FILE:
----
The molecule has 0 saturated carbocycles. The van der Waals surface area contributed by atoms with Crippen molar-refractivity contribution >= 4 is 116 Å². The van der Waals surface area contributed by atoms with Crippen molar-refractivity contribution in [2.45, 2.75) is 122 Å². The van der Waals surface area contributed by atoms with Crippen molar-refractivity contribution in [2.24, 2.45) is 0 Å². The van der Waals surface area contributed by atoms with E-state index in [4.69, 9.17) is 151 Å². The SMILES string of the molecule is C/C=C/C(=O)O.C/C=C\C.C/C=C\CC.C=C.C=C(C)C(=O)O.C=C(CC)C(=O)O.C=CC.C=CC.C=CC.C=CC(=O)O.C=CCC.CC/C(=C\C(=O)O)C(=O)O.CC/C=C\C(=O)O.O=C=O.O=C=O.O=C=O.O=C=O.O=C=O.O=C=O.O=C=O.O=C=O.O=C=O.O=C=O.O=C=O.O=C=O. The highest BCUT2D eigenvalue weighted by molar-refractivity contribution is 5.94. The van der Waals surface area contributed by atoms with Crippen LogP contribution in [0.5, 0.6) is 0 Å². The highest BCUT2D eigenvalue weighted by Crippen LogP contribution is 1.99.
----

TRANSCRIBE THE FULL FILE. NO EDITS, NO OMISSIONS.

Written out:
The molecule has 0 saturated carbocycles. The van der Waals surface area contributed by atoms with Crippen molar-refractivity contribution >= 4 is 116 Å². The van der Waals surface area contributed by atoms with Crippen molar-refractivity contribution in [2.45, 2.75) is 122 Å². The van der Waals surface area contributed by atoms with Crippen molar-refractivity contribution in [2.24, 2.45) is 0 Å². The van der Waals surface area contributed by atoms with E-state index in [4.69, 9.17) is 151 Å². The SMILES string of the molecule is C/C=C/C(=O)O.C/C=C\C.C/C=C\CC.C=C.C=C(C)C(=O)O.C=C(CC)C(=O)O.C=CC.C=CC.C=CC.C=CC(=O)O.C=CCC.CC/C(=C\C(=O)O)C(=O)O.CC/C=C\C(=O)O.O=C=O.O=C=O.O=C=O.O=C=O.O=C=O.O=C=O.O=C=O.O=C=O.O=C=O.O=C=O.O=C=O.O=C=O. The highest BCUT2D eigenvalue weighted by molar-refractivity contribution is 5.94. The van der Waals surface area contributed by atoms with Crippen LogP contribution in [0.5, 0.6) is 0 Å². The highest BCUT2D eigenvalue weighted by Crippen LogP contribution is 1.99.